- Your header, navigation, or footer. Although these locations will likely have lower overall conversion rates than a dedicated landing page, over time the number of subscribers they generate will add up, especially if you provide an incentive like a first-time customer discount.
- Your About Us page. As marketer Bob Frady writes, “Customers don’t sign up for email, they sign up for your brand.” Email is merely a mechanism—your brand and offers are the backbone of your value proposition and a subscriber’s incentive to give you their email. If your About Us page is doing its job selling your company’s vision, it’s a great place to encourage customers to subscribe.
- Your blog or resource pages. If you’re using content marketing to educate your customers and rank in search engines, you’re already attracting prospects looking for information, so including a targeted opt-in form inline or in the sidebar of your blog can help move them down the funnel.
- A pop-up form. Try setting pop-ups to trigger when a visitor is slipping away, so you don’t interrupt their experience. Exit-intent pop-ups only show when a visitor moves their mouse off your website, toward the search bar or back button, giving you a second chance to collect their email. Try apps like Privy, Sumo, or JustUno on the Shopify App Store to create your pop-ups.
4. Accelerate sign-ups with lead magnets
Too often, online businesses assume the idea of receiving a newsletter is a compelling enough reason for people to subscribe. Marketing is about messaging and measurement, and “get our weekly emails” is not a compelling message.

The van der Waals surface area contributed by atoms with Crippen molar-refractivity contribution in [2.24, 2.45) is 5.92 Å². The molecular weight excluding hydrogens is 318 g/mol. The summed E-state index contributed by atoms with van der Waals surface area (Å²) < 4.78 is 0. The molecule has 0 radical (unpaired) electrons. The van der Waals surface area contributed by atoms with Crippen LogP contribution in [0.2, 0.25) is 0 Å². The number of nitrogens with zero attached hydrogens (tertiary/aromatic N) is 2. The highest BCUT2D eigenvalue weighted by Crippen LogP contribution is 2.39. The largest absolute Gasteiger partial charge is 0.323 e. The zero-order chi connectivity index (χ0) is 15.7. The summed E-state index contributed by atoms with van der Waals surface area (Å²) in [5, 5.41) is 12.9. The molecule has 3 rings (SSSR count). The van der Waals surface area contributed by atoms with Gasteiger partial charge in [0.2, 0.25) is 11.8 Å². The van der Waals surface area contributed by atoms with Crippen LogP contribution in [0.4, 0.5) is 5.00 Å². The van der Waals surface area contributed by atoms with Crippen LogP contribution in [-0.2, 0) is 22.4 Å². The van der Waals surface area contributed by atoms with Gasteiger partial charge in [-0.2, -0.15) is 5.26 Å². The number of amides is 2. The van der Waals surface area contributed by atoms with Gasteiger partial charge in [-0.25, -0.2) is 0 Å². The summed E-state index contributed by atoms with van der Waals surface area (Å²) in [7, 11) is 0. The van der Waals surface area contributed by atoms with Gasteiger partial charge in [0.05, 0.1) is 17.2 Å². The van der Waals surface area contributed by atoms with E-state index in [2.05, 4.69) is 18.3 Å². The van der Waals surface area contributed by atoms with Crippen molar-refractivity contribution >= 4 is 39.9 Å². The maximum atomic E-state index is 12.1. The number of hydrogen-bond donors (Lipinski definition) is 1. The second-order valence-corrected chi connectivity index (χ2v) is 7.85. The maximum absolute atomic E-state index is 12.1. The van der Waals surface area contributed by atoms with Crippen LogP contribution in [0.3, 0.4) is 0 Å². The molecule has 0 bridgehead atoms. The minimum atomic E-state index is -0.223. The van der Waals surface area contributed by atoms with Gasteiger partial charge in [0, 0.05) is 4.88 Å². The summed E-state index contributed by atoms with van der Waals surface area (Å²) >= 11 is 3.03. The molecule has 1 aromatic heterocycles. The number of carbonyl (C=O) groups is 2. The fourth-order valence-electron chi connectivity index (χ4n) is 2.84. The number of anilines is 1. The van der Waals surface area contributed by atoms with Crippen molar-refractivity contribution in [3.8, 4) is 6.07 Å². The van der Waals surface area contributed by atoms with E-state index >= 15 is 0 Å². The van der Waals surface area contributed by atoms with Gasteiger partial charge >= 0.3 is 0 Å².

To up the ante, consider creating a real offer as an added incentive for visitors to share their email. Here are a few tried-and-true approaches:
- Offer exclusive deals and discounts. Be careful with discounts: they can hurt your margins by coaching customers to always wait for deals. Discounts do often make financial sense if they keep a prospect you were going to lose anyway, which means they can be a solid motivator to get customers to leave their email.
- Run sweepstakes or a contest. Although contests can potentially bring in a lot of sign-ups, the inherent downside is the person you’ll attract is looking for free stuff. Use a giveaway to break through the noise, or to jumpstart your list, but don’t rely on them to grow an engaged audience for the long term. Check out contest apps on the Shopify App Store.